The Yosemite National Park was initially recognised as a special interest site in 1864. This was a landmark decision: it was the first instance of land being set aside by federal government for preservation and public use, and set a precedent and model for future national parks. Today, it is also designated UNESCO World Heritage Site.
Located in the Sierra Nevada mountain range, in east-central California, the park covers some 3,108 km2 (1,200 mi2), nearly 95% of which is designated as wilderness, meaning it is protected by the United States Congress from further construction or development.
The area has a Mediterranean climate with hot, dry summers and snowy, wet winters. Spring melt of this snow adds to the spectacular waterfalls for which the park is famed. The most visited of these is Yosemite Falls which, at 740 m (~2,428 ft), is classed as the tallest waterfall in North America.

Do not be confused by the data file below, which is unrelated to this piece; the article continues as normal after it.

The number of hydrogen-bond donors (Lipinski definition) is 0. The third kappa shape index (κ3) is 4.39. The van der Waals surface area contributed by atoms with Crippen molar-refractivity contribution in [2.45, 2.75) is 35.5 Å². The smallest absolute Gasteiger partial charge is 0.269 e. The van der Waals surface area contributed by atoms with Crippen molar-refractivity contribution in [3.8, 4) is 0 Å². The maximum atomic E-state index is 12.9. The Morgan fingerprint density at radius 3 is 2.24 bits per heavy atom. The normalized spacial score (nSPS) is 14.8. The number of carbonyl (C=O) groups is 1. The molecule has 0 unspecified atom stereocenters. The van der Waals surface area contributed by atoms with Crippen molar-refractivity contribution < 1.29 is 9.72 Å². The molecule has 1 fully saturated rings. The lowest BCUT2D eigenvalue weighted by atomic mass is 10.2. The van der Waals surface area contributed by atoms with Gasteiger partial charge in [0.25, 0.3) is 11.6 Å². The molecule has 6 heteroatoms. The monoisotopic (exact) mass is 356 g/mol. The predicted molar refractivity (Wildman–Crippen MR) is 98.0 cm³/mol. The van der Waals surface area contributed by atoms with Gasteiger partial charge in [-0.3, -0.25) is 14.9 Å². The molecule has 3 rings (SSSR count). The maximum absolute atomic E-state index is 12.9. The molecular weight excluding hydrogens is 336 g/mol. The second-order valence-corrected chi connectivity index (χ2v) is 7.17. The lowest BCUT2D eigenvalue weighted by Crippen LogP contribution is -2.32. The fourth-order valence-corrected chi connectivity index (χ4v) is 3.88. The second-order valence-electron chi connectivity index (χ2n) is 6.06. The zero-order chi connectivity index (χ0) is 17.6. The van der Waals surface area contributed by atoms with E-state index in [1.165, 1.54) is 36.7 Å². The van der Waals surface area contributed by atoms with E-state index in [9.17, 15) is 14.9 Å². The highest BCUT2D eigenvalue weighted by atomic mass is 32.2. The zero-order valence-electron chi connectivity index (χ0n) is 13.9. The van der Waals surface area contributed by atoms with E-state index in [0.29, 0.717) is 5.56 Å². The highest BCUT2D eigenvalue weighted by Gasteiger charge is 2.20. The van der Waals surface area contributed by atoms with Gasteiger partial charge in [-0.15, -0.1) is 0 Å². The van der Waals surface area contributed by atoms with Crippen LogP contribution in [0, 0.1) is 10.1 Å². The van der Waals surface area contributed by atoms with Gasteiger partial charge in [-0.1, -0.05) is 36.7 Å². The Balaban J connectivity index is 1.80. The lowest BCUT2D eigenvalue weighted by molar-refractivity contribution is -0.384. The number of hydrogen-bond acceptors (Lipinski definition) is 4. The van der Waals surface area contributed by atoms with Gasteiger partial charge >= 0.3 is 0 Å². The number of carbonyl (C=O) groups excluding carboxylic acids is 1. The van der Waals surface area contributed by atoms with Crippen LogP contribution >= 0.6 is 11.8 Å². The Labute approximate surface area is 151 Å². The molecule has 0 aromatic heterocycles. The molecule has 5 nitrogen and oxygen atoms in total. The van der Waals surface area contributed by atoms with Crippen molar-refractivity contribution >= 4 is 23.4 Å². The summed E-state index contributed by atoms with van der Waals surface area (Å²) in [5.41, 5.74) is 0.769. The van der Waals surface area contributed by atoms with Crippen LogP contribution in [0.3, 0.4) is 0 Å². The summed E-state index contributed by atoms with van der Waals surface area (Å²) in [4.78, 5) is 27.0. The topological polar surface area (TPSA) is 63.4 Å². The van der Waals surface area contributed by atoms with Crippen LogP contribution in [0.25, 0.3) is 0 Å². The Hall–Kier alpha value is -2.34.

The landscape also features imposing granite domes, valleys and canyons. Elevations range from 648 to 3,997 m (2,126 to 13,114 ft) and vegetation zones switch from oak woodland, to lower and upper montane forest, subalpine and alpine, playing host to rich and diverse habitats for a wealth of rare and more common flora and fauna.
There are three Giant Sequoia groves in the park, the largest of which is the Mariposa Grove. These contain impressively ancient trees, some of which are between 1,900 to 2,400 years old.
Although there are over 3.7 million visitors per year, most confine themselves to the 18 km2 (~7 mi2) of Yosemite Valley which is open and easily accessible all year round. Between late autumn and mid to late spring, much of the remaining park can be closed due to snowfall.
Popular activities of course include hiking – there are over 1,287 km (~800 mi) of hiking trails. Rock climbing is another attraction: the park contains the famous El Capitan, a vast granite cliff which looms large over Yosemite Valley which draws in rock climbers of all abilities due to its range of climbs and all-year-round accessibility.